Yeah, I teach critical thinking…and I am concerned. Is another holocaust right around the corner? Probably not. Yet a case of public hysteria over a situation in which we do not have all the facts, certainly is -and it does not take a critical thinking genius to figure that out.

Just…think. Critically. After all, you might just be the next victim of the media witch-hunt.

 

 

 

Thoughts on Haters

Criticism: The act of passing judgment as to the merits of anything.

There are essentially two types of criticism. The first is the type of criticism that focuses on thoughts, ideas and arguments. I like this. This blog is devoted to that level of criticism. The second is the type that criticizes people and their character. I do not like this. Not a fan.

If I do not particularly care for someone, well, first off, I would probably never tell the person unless there was a compelling reason to do so. Yet if I had to tell them, for whatever reason, I would focus on their behaviors, thoughts and/or ideas that I find problematic…not their character or assuming motivation for what they do.

I am a professor. I am professor with an opinion. I am a professor who openly and freely shares his opinion.  I am a very outspoken professor who invites criticism. I actually enjoy being criticized -in the argumentative sense- and challenged. I seek it. How on earth are we ever going to discover new ideas and thought forms unless we continually challenge the status quo thought forms around us? Criticism is not only acceptable…it is sorely needed for a culture to evolve for the better. Just ask Plato or Socrates.

Given this, it does not take a math major to deduce just how much criticism I get…and I love it.

The great majority of people are really wonderful in terms of their feedback towards me -positive, supportive, understanding, and, above all, quite civil and polite. I was evaluated by my peers and students this past semester and every comment received was positive in nature. I was very pleased to earn a stellar evaluation in every sense. Yes, I, like most people, need positive affirmation in my life…it feels good. It is really nice to know you are making a difference in people’s lives as you contribute to the cultural conversation.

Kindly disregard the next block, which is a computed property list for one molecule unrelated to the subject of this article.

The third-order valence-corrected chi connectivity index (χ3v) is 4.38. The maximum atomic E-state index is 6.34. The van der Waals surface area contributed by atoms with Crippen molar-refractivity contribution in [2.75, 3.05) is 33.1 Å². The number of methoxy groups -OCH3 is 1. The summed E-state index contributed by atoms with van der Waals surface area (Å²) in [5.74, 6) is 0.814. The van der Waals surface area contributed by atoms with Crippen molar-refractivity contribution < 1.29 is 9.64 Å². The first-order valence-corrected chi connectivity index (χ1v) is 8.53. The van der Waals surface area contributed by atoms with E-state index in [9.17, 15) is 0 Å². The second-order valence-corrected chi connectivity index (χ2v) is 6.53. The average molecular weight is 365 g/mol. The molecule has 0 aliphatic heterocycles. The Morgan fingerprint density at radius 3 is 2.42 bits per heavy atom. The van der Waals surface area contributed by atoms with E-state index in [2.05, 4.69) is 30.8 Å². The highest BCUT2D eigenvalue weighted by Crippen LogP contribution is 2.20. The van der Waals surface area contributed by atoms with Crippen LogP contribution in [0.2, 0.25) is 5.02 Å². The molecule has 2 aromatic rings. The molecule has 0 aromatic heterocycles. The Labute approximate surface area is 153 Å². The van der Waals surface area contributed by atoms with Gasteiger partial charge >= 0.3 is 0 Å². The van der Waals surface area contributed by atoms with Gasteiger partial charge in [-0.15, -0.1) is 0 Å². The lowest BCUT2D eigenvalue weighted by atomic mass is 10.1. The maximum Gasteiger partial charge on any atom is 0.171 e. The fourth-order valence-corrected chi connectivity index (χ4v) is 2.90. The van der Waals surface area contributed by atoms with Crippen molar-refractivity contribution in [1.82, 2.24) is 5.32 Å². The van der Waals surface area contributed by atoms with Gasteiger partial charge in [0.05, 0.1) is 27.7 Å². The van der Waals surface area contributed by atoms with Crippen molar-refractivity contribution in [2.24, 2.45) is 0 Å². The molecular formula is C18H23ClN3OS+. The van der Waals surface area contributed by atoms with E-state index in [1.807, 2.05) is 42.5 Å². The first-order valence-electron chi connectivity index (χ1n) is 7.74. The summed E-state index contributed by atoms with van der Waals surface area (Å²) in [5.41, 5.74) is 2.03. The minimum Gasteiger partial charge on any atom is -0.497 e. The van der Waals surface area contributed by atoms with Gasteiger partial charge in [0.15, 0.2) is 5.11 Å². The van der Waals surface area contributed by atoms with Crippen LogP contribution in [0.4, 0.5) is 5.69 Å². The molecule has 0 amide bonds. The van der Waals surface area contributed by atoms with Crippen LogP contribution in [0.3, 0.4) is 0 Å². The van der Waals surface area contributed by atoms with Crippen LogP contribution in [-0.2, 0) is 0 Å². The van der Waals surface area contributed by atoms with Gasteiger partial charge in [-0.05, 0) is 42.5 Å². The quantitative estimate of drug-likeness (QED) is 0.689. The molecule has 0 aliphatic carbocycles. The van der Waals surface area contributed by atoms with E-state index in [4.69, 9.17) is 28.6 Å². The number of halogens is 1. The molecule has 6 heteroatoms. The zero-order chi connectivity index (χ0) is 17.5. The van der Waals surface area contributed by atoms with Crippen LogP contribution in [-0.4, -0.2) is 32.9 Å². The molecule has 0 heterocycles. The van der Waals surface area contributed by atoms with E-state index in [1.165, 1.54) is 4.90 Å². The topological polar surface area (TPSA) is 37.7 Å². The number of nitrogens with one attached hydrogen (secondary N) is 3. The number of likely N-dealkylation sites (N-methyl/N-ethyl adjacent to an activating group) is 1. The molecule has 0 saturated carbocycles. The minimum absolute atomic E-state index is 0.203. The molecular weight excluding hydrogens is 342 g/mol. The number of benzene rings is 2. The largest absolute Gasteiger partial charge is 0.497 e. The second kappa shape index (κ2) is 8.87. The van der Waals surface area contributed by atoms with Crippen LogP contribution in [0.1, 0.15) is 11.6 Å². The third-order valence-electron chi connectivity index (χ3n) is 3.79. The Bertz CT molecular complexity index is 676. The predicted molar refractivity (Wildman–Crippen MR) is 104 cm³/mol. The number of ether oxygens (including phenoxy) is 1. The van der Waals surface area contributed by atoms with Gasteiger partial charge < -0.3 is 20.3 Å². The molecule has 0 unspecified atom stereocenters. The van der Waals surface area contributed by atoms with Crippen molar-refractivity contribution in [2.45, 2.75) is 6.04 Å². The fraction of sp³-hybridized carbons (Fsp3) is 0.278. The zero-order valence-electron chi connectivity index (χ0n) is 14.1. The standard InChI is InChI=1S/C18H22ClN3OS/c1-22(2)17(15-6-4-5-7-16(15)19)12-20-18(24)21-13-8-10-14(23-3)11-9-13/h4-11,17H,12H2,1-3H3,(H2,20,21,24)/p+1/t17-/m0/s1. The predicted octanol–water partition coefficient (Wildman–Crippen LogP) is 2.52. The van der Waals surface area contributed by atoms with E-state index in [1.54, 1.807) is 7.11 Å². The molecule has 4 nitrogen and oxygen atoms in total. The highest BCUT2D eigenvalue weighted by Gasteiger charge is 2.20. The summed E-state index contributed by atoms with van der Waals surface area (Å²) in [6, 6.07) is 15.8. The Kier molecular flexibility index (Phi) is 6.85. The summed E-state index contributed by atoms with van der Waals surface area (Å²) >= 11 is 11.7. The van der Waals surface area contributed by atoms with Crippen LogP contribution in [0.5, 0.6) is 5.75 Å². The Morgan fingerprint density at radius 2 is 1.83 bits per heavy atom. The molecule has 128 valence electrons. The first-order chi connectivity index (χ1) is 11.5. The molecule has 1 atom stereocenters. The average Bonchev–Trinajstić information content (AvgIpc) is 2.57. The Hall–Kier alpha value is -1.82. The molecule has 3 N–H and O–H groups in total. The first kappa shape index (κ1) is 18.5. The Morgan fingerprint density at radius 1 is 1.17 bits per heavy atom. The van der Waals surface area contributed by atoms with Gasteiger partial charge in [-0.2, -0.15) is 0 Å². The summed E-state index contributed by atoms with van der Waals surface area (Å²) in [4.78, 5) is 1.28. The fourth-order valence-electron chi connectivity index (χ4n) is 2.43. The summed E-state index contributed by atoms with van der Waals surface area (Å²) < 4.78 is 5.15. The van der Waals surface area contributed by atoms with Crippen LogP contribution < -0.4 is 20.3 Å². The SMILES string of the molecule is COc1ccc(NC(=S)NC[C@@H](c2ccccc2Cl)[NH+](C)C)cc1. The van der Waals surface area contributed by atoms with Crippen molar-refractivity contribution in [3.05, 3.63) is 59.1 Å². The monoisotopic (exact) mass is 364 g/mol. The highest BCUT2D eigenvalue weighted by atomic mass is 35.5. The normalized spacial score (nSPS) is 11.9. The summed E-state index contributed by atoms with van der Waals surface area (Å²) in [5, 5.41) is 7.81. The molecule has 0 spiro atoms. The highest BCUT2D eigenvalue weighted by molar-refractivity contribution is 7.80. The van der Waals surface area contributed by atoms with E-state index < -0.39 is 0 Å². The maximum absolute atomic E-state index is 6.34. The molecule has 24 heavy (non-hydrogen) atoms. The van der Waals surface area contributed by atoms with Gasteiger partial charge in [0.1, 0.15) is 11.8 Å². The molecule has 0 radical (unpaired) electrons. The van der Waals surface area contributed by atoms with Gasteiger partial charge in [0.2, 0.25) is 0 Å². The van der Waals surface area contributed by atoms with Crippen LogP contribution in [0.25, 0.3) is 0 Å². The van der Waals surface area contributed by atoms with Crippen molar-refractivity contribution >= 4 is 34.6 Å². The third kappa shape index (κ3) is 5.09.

Yet there will always be a minority of people who do not just personally criticize, they hate…in fact, they are haters. dear-haters-i-have-so-much-more-for-you-to-be-mad-at-be-patient

If you would like to see a sampling of haters, go to nearly any youtube video and read the comments. Many are mean, spiteful and angry…and, frankly, I am not sure why.

I have had my fair share of haters in my day and I totally get it at one level. In a world full of different personalities, there will be inevitable clashes…I totally get not liking someone, being irritated by someone, completely disagreeing with nearly everything someone stands for…I get that part. I have a, fortunately, very small group of people in my life that I feel this way towards. And, guess what? I rarely think about these people as they are not worth my time and energy for me to do so.

It is the proactive hating part I just do not get. Who the hell has the time?

I suppose in one sense the day you have haters is the day you realize you have achieved something in life.

One of my favorite comedic bits is Jimmy Kimmel’s Celebrity Mean Tweets in which celebrities read very hateful tweets about themselves written by others in a very self-condescending display of spiteful humor. It is fairly simple to conclude that individuals who put themselves out in a public way will be criticized, even further, hated by a small number of people who actually have time and energy for such gross negativity.

I was discussing this idea with Rene’ after she insisted I delete a very hateful comment that someone posted on this blog. I did publish it at first though she opined that it goes against the very nature of this blog -which, she correctly contends, is based on arguing thoughts and ideas- and not being mean spirited and, well, hating. After further reflection she was right, so I deleted it. Wanna hate and be mean? Go to ratemyprofessor or youtube…or find another blog to hate on. (In an ironic twist it does sound as though I am hating the haters, does it not?)

She mentioned a passage from a book she is currently reading by Elizabeth Gilbert entitled, Big Magic: Creative Living Beyond Fear who has a different take on those who criticize or even hate: